OCEAN CITY — The developers of a wind energy farm off the southern New Jersey coast said Monday they have hired two companies to connect the project to the electrical grid on land.

Ocean Wind 1 has signed contracts with companies that will build electrical substations on land and run power lines from the offshore wind farm to the onshore connection points.

Ocean Wind 1, a joint venture between Orsted, the Danish wind power company and Newark-based PSEG, hired JINGOLI Power, LLC and Burns & McDonnell Engineering Company, Inc.

The moves come as New Jersey is working aggressively to become the East Coast hub of the fast-growing offshore wind energy industry.

In February, six companies bid a combined $4.37 billion for the right to build wind energy projects on the ocean floor off New Jersey and New York in the U.S. government’s largest such auction in history.

Offshore Wind Energy Connections
A land-based wind turbine that provides electricity to a sewage treatment plant in Atlantic City NJ. (AP Photo/Wayne Parry)
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Before that happened, New Jersey’s Board of Public Utilities approved three offshore wind energy projects: two by Orsted, and one by Atlantic Shores. Those three projects combined aim to provide enough electricity to power over 1.6 million homes.

The Ocean Wind 1 project is among those three and could provide enough power for 500,000 homes.

Contracts awarded for it include the installation of two high-voltage substations and nearly 9 miles of underground cable that will connect the offshore wind farm to the onshore electric grid.

“The awarding of these construction contracts marks significant milestones in moving the state’s first offshore wind project forward,” said Grant van Wyngaarden, head of procurement for Orsted North America.

“Offshore wind is critical to helping New Jersey achieve its clean energy ambitions and these agreements mark a significant step in the process,” added Lathrop Craig, PSEG's vice president of wind development.

JINGOLI Power, based in Lawrenceville, will install an underground electric cable from the landfall point in Ocean City to the former B.L. England power plant in Upper Township, where it will connect to the grid.

Bringing the line ashore in Ocean City would involve using a small amount of publicly preserved open space that would be replaced nearby. The state Department of Environmental Protection, which would decide whether to approve the land switch, did not immediately respond to a request Monday for an update on the application's status.

Joseph R. Jingoli, Jr., the company's CEO, is one of the local co-owners of Atlantic City's Hard Rock casino.

Kansas City-based Burns & McDonnell Engineering Company, Inc., will install a substation in Upper Township that includes a connection to a nearby Atlantic City Electric substation.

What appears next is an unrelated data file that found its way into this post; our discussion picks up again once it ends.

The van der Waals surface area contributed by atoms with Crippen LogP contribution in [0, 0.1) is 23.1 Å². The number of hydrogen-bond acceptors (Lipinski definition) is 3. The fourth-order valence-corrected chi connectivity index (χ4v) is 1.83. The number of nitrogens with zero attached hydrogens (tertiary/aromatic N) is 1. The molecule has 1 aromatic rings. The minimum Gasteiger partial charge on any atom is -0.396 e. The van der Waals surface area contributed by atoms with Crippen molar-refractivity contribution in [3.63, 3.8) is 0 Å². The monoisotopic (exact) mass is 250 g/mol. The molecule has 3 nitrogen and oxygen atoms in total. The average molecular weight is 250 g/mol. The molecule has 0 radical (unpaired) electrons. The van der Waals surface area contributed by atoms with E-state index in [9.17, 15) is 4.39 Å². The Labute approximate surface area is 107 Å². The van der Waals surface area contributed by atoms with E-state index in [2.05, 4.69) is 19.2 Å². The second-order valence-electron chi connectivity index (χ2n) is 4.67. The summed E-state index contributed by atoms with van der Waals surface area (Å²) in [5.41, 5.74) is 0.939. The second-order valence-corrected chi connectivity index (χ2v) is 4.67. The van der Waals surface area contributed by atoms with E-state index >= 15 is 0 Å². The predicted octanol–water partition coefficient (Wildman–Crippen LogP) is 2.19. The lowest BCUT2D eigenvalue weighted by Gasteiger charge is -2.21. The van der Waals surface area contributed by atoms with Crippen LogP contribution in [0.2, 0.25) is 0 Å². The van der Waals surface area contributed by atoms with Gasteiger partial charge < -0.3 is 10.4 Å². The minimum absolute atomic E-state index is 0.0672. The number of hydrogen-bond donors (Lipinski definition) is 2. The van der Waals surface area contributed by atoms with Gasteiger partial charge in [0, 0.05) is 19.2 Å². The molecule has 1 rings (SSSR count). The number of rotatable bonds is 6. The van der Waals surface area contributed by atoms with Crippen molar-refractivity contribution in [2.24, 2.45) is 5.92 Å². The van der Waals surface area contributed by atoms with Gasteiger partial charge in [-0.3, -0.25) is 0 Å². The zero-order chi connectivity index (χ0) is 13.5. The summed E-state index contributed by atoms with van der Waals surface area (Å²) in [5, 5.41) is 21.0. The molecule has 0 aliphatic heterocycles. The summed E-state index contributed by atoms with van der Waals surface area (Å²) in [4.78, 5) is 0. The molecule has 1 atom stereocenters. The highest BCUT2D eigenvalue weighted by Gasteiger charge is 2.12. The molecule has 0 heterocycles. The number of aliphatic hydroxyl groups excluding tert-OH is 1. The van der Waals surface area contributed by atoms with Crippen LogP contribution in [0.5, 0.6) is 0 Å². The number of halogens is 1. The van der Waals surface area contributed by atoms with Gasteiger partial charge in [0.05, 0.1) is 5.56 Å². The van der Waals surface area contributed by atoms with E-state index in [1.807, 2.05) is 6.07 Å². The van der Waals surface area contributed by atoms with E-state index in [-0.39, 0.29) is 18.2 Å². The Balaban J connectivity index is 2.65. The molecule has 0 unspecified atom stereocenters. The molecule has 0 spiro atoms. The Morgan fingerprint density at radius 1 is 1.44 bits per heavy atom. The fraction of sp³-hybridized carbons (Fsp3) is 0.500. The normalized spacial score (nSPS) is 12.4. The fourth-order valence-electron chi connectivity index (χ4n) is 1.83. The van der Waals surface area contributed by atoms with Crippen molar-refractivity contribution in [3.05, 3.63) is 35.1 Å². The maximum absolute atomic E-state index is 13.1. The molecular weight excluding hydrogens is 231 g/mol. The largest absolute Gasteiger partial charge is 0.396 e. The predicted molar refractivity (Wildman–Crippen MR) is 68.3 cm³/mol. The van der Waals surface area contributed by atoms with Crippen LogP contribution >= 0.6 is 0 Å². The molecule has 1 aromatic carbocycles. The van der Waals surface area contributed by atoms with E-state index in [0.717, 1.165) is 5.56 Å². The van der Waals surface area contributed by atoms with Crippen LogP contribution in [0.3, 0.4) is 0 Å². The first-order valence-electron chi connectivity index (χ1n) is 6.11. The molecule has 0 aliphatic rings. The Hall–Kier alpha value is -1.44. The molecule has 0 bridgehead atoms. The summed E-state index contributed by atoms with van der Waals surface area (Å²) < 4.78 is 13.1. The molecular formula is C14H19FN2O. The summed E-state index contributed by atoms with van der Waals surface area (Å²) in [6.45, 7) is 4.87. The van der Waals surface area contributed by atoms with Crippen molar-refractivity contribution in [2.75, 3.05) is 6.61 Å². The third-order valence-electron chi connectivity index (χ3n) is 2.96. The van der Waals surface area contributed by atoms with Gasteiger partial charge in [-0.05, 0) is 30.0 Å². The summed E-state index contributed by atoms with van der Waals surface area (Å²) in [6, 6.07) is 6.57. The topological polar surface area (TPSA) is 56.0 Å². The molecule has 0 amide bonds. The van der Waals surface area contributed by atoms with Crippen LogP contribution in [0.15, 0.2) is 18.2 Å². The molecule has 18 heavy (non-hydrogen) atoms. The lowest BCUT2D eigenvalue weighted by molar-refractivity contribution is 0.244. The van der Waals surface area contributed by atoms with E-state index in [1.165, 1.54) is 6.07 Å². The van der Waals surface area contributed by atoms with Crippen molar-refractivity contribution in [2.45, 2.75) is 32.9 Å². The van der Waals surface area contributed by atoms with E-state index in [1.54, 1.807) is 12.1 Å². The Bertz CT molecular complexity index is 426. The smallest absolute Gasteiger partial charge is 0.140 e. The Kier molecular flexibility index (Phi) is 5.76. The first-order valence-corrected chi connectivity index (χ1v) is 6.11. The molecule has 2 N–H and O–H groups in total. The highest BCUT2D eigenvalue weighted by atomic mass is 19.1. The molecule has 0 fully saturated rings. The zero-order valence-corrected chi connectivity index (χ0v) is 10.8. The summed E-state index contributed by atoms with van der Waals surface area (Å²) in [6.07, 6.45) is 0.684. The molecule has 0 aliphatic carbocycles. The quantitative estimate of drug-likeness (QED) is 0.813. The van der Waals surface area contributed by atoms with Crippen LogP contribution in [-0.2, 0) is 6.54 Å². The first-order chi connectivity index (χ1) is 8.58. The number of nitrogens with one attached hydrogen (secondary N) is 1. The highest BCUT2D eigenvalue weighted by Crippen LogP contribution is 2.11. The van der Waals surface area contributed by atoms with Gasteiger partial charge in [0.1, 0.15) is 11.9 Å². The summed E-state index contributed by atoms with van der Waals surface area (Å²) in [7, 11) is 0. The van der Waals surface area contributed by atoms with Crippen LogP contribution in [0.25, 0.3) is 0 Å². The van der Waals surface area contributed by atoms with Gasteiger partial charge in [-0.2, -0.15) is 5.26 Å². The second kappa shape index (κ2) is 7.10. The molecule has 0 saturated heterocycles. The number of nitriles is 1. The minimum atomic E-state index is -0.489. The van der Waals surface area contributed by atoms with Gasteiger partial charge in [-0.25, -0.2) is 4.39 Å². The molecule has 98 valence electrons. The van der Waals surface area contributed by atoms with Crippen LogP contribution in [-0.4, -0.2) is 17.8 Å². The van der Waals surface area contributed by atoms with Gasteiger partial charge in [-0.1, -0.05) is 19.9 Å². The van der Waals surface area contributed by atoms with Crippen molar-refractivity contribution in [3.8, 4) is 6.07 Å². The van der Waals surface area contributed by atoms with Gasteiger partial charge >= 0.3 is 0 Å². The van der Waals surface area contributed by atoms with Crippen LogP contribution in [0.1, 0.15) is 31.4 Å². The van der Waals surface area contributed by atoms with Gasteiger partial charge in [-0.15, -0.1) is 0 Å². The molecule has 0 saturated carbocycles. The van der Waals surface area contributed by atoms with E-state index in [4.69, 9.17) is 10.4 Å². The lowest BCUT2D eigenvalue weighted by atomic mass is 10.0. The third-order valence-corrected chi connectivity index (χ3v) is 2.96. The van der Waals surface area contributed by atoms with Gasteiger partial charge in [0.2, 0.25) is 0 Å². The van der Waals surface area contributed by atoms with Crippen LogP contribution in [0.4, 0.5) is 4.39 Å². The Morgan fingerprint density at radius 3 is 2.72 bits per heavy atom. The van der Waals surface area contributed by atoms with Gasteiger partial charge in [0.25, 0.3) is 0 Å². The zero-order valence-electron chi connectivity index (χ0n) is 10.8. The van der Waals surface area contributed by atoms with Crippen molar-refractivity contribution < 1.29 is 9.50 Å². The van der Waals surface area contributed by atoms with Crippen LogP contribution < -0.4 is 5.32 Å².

The company will also install a substation at the former Oyster Creek nuclear power plant in the Forked River section of Lacey Township with a connection to a nearby First Energy substation, and install an underground cable from the landfall point to the onshore electric substation.

Ocean Wind's developers did not specify where the landfall point for that line would be, but in previous government hearings, officials said it would be either near the former power plant in Lacey, or at one of two spots in neighboring Ocean Township, known locally as Waretown. A request for comment Monday was not immediately returned.

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These are the best hiking spots in New Jersey

A trip to New Jersey doesn't have to be all about the beach. Our state has some incredible trails, waterfalls, and lakes to enjoy.

From the Pine Barrens to the Appalachian Trail to the hidden gems of New Jersey, you have plenty of options for a great hike. Hiking is such a great way to spend time outdoors and enjoy nature, plus it's a great workout.

Before you go out on the trails and explore some of our listeners' suggestions, I have some tips on hiking etiquette from the American Hiking Society.

If you are going downhill and run into an uphill hiker, step to the side and give the uphill hiker space. A hiker going uphill has the right of way unless they stop to catch their breath.

Always stay on the trail, you may see side paths, unless they are marked as an official trail, steer clear of them. By going off-trail you may cause damage to the ecosystems around the trail, the plants, and wildlife that live there.

You also do not want to disturb the wildlife you encounter, just keep your distance from the wildlife and continue hiking.

Bicyclists should yield to hikers and horses. Hikers should also yield to horses, but I’m not sure how many horses you will encounter on the trails in New Jersey.
If you are thinking of bringing your dog on your hike, they should be leashed, and make sure to clean up all pet waste.

Lastly, be mindful of the weather, if the trail is too muddy, it's probably best to save your hike for another day.

I asked our listeners for their suggestions of the best hiking spots in New Jersey, check out their suggestions: